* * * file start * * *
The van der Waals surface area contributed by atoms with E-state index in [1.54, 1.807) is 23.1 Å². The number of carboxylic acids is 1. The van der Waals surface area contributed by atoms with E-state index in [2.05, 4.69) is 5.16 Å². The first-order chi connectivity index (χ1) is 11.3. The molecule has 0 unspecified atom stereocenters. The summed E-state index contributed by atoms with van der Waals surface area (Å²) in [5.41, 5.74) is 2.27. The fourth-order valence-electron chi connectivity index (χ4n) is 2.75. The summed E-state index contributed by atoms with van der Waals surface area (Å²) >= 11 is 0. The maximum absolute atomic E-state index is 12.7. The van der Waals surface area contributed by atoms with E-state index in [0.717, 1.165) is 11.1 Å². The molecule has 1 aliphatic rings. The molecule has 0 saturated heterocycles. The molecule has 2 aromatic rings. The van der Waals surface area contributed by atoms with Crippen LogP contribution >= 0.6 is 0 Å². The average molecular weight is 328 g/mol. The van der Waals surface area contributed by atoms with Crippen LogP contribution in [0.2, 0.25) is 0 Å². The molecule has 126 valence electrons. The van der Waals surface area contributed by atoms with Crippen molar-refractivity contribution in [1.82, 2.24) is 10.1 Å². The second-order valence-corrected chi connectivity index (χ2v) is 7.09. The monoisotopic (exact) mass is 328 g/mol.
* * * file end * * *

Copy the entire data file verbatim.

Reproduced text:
The van der Waals surface area contributed by atoms with E-state index in [1.54, 1.807) is 23.1 Å². The number of carboxylic acids is 1. The van der Waals surface area contributed by atoms with E-state index in [2.05, 4.69) is 5.16 Å². The first-order chi connectivity index (χ1) is 11.3. The molecule has 0 unspecified atom stereocenters. The summed E-state index contributed by atoms with van der Waals surface area (Å²) in [5.41, 5.74) is 2.27. The fourth-order valence-electron chi connectivity index (χ4n) is 2.75. The summed E-state index contributed by atoms with van der Waals surface area (Å²) >= 11 is 0. The maximum absolute atomic E-state index is 12.7. The van der Waals surface area contributed by atoms with E-state index in [0.717, 1.165) is 11.1 Å². The molecule has 1 aliphatic rings. The molecule has 0 saturated heterocycles. The molecule has 2 aromatic rings. The van der Waals surface area contributed by atoms with Crippen LogP contribution >= 0.6 is 0 Å². The average molecular weight is 328 g/mol. The van der Waals surface area contributed by atoms with Crippen LogP contribution in [0.2, 0.25) is 0 Å². The molecule has 126 valence electrons. The van der Waals surface area contributed by atoms with Crippen molar-refractivity contribution in [1.82, 2.24) is 10.1 Å². The second-order valence-corrected chi connectivity index (χ2v) is 7.09. The monoisotopic (exact) mass is 328 g/mol.